21 October: CMG reports that the southern Kashmir Valley, a ‘stronghold’ of the Kisan Mazdoor Conference, ‘last week witnessed a massive upsurge in favour of Pakistan’.
21–22 October: pro-Pakistan soldiers in the J&K Army, inspired by elements in the so-called Azad Army fighting in Poonch and Mirpur, rebel at Domel, near Muzaffarabad, and take control of the strategic bridge over the Jhelum River that controls entry to the Kashmir Valley beyond.
22 October: Muslim Pukhtoon tribesmen coming from, and sent by, Pakistan invade Kashmir Province via Kohala, on the J&K-Pakistan border, and Domel. Their intention is to capture Hari Singh and/or J&K for Pakistan.
22 October: Abdullah, talking in New Delhi before news of the Pukhtoons’ invasion has reached there, discusses the ‘present troubles in Poonch’.
From 22 October: Pukhtoon tribesmen heading for Srinagar brutally loot, pillage, rape and kill Hindus, Sikhs and Muslims in Muzaffarabad, Uri and Baramula. In Baramula, they also kill some Europeans. Immediately thereafter, Kashmiris’ support for Pakistan wanes.
24 October: senior politicians in the (pro-Pakistan) All J&K Muslim Conference, led by the Poonchi, Sardar Ibrahim Khan, and benefitting from the Pukhtoons’ invasion of J&K, form the Provisional ‘Azad’ (Free) Government of J&K in the ‘liberated’ or freed areas of J&K. The nascent body claims to be the legitimate government for all of J&K, but neither Pakistan nor India recognise it.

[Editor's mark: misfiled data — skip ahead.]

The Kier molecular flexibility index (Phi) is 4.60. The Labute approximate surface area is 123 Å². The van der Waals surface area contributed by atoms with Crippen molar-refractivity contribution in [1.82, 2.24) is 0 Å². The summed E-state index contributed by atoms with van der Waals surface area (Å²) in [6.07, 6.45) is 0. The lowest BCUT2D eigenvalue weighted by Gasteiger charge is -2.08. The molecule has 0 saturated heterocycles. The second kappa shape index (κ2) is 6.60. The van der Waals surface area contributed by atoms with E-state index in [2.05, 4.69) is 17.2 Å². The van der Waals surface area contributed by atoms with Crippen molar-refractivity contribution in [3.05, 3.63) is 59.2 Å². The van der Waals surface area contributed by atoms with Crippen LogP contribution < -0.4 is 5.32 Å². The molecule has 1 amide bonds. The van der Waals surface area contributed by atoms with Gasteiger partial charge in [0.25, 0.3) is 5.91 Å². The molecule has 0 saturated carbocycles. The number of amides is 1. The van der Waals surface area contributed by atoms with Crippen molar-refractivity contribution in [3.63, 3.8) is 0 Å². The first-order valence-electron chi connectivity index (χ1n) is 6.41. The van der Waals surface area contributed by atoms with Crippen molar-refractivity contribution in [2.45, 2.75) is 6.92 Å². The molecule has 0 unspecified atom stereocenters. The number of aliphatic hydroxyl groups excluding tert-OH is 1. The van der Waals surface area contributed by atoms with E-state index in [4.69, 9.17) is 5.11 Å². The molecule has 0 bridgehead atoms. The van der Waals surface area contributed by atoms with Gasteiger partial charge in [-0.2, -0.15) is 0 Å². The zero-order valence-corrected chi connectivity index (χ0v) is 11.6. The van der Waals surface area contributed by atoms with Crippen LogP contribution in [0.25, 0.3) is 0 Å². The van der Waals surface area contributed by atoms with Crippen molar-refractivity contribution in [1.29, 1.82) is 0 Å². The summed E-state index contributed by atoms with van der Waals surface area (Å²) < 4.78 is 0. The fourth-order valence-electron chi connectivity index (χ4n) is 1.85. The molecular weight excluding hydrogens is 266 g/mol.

26 October: Maharaja Hari Singh accedes to India, chiefly in order to obtain military help against the Pukhtoons. While accepting the accession, India’s Governor-General, Lord Louis Mountbatten, proposes that a plebiscite be held to enable the people of J&K to resolve J&K’s contentious international status.
27 October 1947: Indian military forces enter J&K, chiefly to defend J&K from the ‘raiders’—in which term New Delhi (disingenuously) includes Pukhtoons and all anti-maharaja/anti-Indian elements in J&K. Fighting closes the all-weather Jhelum Valley Road from Srinagar to Kohala (and on to Rawalpindi).
29 October: The Times reports an equivocating Sheikh Abdullah as saying that J&K ‘might be well advised to accede to neither [Dominion], but to retain neutral status and serve as a meeting ground for Hindu and Muslim ideas’.
30 October: Pakistan, which naively had expected the princely state ‘to fall into its lap like a ripe fruit’, rejects Maharaja Hari Singh’s accession to India as being based on ‘fraud and violence’.
31 October: Maharaja Hari Singh’s autocratic rule in J&K ends when Sheikh Abdullah is installed as Chief Emergency Administrator of the National Conference-dominated administration. It then is largely restricted to Kashmir due to the onset of winter, road closures and the Indian Army still securing territory. Singh’s officials remain in control in eastern parts of Jammu Province.
Late October: Kashmiris form a People’s Militia to defend themselves against the marauding Pukhtoons.
A lot happened in J&K, and to J&K-ites, in October 1947!
8 October 2013